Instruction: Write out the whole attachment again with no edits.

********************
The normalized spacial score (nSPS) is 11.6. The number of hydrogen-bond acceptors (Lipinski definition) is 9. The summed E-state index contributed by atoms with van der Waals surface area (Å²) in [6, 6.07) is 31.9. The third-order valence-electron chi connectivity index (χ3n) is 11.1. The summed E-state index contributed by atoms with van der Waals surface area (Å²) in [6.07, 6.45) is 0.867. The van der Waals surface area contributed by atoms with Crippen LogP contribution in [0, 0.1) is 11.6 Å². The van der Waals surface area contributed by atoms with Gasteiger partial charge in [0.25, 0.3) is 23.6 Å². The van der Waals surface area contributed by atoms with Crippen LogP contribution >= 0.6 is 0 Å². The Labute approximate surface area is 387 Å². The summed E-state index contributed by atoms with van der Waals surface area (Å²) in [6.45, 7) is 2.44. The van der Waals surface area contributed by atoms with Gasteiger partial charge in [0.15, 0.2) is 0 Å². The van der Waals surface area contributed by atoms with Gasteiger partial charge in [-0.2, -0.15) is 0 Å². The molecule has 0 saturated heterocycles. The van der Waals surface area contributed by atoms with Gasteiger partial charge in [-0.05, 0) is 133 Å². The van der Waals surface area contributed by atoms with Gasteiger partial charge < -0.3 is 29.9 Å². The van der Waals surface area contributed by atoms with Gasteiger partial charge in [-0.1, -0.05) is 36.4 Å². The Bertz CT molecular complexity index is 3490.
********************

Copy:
The normalized spacial score (nSPS) is 11.6. The number of hydrogen-bond acceptors (Lipinski definition) is 9. The summed E-state index contributed by atoms with van der Waals surface area (Å²) in [6, 6.07) is 31.9. The third-order valence-electron chi connectivity index (χ3n) is 11.1. The summed E-state index contributed by atoms with van der Waals surface area (Å²) in [6.07, 6.45) is 0.867. The van der Waals surface area contributed by atoms with Crippen LogP contribution in [0, 0.1) is 11.6 Å². The van der Waals surface area contributed by atoms with Gasteiger partial charge in [0.25, 0.3) is 23.6 Å². The van der Waals surface area contributed by atoms with Crippen LogP contribution >= 0.6 is 0 Å². The Labute approximate surface area is 387 Å². The summed E-state index contributed by atoms with van der Waals surface area (Å²) in [6.45, 7) is 2.44. The van der Waals surface area contributed by atoms with Gasteiger partial charge in [0.15, 0.2) is 0 Å². The van der Waals surface area contributed by atoms with Gasteiger partial charge in [-0.2, -0.15) is 0 Å². The molecule has 0 saturated heterocycles. The van der Waals surface area contributed by atoms with Gasteiger partial charge in [-0.05, 0) is 133 Å². The van der Waals surface area contributed by atoms with Gasteiger partial charge < -0.3 is 29.9 Å². The van der Waals surface area contributed by atoms with Gasteiger partial charge in [-0.1, -0.05) is 36.4 Å². The Bertz CT molecular complexity index is 3490.